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I'll cast another vote for Andrew Wyeth and throw J.W. Waterhouse, Rene Magritte and Frida Kahlo into the mix as inspirations for kind of surreal, angst-ridden figurative work. I haven't photographed many of those images yet, but they are in my head. I also think Goethe & Johannes Itten have been infuences in terms of color theory.

Joe
 

Timothy

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Inspirations

I share the feelings that many have expressed here. I recently decided that if I really want to get serious about studying composition and light, then I will have to start sketching. I have never been the kind of person who could draw so the whole experience is new to me. It has been like walking into the light for the first time. I am still not much of a "draw-er" but I am learning new things every day. Studying Wyeth is certainly a huge inspiration.
But my biggest influence in general is the Canadian "Group of Seven". Since my photographic work is concentrated mainly on Canadian Landscape, their works are all great examples.

Tim R
 
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TPPhotog

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Tim, good luck with your sketching it's something I'd love to do as my son and wifes side of the family all seem to be able to produce something recognisable. All I produced when I tried was a large bag of paper for recycling.

I love landscapes as well so enjoy looking at books and other mediums, but purely as an "onlooker" as I'm not very good at them either :smile: maybe when I can afford to move up to MF or LF I'll give landscapes a serious try.
 
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SuzanneR

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I think sketching is an invaluable exercise from time to time for any photogrpaher. Even, or maybe especially, when you suck at it! You don't have to produce a master sketch, but it will improve your eye.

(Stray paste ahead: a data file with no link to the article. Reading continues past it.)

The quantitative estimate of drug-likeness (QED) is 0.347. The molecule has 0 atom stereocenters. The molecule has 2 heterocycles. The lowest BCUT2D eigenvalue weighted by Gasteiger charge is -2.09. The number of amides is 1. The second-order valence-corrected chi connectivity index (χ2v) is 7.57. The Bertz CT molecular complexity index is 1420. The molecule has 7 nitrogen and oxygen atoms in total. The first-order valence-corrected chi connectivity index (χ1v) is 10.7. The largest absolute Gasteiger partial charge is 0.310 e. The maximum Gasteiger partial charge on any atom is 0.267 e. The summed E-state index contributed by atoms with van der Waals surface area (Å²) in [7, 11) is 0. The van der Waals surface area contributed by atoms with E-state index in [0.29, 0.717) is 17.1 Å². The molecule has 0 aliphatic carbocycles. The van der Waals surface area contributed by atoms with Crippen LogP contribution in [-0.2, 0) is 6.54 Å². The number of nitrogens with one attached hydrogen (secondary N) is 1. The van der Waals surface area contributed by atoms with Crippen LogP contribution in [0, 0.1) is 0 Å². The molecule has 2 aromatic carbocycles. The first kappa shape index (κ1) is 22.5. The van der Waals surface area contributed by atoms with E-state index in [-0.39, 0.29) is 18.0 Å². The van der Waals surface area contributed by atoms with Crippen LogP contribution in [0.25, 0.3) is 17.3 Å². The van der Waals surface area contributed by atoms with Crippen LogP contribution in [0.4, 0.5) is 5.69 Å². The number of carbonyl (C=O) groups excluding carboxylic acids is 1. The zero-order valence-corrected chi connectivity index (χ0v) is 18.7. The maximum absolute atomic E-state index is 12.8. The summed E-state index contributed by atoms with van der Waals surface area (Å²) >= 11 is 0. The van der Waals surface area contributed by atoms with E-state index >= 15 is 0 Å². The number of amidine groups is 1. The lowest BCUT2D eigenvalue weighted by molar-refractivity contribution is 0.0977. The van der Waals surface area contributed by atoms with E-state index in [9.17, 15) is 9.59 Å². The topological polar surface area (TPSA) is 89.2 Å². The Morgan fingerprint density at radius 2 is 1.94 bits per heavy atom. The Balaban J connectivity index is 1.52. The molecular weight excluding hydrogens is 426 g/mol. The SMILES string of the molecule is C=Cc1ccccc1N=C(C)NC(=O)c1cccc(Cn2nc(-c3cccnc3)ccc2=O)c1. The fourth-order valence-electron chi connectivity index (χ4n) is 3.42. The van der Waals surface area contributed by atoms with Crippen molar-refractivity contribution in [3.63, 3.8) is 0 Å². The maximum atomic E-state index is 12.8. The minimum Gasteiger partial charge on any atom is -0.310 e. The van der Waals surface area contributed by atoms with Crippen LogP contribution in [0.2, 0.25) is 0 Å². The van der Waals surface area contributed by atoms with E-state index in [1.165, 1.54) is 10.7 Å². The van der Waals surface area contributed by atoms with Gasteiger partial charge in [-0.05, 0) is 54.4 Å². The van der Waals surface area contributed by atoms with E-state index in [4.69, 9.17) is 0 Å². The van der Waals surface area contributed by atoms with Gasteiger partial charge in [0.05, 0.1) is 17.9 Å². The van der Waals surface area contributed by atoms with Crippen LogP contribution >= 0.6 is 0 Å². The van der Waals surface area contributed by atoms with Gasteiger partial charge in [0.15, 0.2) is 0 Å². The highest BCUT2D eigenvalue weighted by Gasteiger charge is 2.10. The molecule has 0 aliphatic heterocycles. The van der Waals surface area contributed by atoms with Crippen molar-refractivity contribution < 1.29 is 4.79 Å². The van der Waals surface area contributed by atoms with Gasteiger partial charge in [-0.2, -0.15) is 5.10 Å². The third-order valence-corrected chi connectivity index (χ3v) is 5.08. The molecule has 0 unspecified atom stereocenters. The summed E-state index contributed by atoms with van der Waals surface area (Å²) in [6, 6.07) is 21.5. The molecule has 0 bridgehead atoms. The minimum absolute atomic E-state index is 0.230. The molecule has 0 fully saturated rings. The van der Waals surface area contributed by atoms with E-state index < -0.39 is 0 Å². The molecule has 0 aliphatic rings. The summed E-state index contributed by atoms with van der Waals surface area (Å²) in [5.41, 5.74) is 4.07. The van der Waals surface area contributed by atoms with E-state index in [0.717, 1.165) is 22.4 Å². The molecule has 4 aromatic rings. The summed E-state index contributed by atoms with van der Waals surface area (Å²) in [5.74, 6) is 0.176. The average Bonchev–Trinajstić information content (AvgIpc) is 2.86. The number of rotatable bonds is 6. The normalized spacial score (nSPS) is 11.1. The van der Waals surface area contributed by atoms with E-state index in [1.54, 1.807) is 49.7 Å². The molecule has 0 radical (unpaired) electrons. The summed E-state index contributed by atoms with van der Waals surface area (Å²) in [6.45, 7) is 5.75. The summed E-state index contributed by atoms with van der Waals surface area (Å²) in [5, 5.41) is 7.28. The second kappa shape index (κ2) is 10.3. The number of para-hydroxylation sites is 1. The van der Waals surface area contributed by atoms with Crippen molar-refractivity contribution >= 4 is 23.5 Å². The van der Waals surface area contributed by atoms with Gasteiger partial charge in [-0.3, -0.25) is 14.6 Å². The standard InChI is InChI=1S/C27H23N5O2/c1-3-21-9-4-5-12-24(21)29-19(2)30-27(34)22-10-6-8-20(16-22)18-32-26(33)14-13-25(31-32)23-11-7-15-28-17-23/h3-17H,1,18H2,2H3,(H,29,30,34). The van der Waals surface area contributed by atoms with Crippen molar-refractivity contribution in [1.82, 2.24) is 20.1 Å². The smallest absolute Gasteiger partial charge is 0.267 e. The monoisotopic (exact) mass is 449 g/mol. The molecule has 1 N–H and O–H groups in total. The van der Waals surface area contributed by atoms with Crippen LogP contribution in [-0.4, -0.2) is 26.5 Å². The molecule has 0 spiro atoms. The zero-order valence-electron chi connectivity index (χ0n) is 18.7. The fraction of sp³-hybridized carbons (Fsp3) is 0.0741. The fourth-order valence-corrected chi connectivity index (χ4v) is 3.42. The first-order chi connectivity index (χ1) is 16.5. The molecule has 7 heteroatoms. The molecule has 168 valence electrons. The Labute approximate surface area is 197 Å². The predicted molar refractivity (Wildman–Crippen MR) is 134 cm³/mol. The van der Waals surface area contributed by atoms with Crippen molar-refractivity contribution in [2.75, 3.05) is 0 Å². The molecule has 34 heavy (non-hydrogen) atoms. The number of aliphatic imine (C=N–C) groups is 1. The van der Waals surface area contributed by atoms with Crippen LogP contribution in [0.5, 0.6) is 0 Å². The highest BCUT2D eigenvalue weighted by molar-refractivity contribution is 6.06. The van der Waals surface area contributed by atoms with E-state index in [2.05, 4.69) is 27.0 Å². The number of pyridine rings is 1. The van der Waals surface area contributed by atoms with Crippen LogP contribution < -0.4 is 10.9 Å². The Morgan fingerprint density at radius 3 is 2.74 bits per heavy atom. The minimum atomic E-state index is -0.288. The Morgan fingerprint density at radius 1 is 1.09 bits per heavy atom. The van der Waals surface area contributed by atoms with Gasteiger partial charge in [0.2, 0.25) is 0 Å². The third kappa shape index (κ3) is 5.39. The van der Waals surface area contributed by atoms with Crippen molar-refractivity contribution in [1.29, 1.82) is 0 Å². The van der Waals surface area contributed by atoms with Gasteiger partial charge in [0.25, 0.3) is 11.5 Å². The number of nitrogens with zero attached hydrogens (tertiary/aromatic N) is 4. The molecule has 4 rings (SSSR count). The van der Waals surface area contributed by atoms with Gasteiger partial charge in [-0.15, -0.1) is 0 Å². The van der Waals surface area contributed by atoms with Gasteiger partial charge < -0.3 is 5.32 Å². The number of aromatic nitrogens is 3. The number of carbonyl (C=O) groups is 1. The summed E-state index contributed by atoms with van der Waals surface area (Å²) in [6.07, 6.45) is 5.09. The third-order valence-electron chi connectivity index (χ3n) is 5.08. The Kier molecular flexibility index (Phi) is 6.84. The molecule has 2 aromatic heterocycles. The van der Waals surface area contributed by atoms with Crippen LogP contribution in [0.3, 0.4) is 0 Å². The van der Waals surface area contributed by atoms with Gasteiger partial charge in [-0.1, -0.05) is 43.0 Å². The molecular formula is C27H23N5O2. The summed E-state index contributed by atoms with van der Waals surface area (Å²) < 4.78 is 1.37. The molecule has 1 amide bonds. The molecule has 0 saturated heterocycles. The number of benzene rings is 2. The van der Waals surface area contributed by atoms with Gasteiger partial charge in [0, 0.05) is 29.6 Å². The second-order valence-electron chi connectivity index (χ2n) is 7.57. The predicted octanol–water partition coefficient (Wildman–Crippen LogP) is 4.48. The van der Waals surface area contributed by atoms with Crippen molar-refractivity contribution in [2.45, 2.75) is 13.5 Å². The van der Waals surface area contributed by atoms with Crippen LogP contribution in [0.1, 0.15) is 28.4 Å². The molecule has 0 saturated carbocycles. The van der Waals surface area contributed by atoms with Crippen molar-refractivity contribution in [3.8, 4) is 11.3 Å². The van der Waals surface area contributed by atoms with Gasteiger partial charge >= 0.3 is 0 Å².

I have to add another vote for Rothko as an influence, his paintings really are extraordinary. They force you to slow down, and take them in, and savour the colors. As Gene said, very spiritual and contemplative.

Also, Tony, I was thinking about this thread last night, and if you are interested in Hopper, you might also look at Vermeer's paintings. They aren't quite as psychologically compelling as Hopper, but he uses the figure in light and space in much the same way as Hopper.
 

Jon King

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Suzanne Revy said:
Also, Tony, I was thinking about this thread last night, and if you are interested in Hopper, you might also look at Vermeer's paintings. They aren't quite as psychologically compelling as Hopper, but he uses the figure in light and space in much the same way as Hopper.
If we're voting, I guess I have to concur with Suzanne about Hopper and Vermeer, since their paintings are about the only images I am looking at recently.

In addition to their use of lighting, another common characteristic I think they share is their physical 'closeness' to the subject. The painter often seems to be just barely out of the scene depicted. With Hopper though, he would have been suspended in air over a street at least once :wink:
 

Jim Chinn

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I have been spending quite a bit of time over the last couple of years learning about 20th century art, its various movements and the foundation put down by the imprssionists of the late 19th century.

I think it is important to understand modern art history because it begins to intertwine with photography beginning with futurism and surrealism and continues today. Just as early photographers tried to mimic painting, artists began to mimic the realism that the camera could present. (O'keefe, Sheeler,
Steiglitz). And as modern art moved to abstract expressionism photography followed suit with one example being the relationship that existed between artists such as DeKooning, and Pollack and Aron Siskind the photographer.

I love all kinds of art from early Byzantine to stuff today. Right now I am spending time researching and looking at monographs or web sties devoted to Stuart Davis, Joseph Stella and Robert Crawford all American modernists.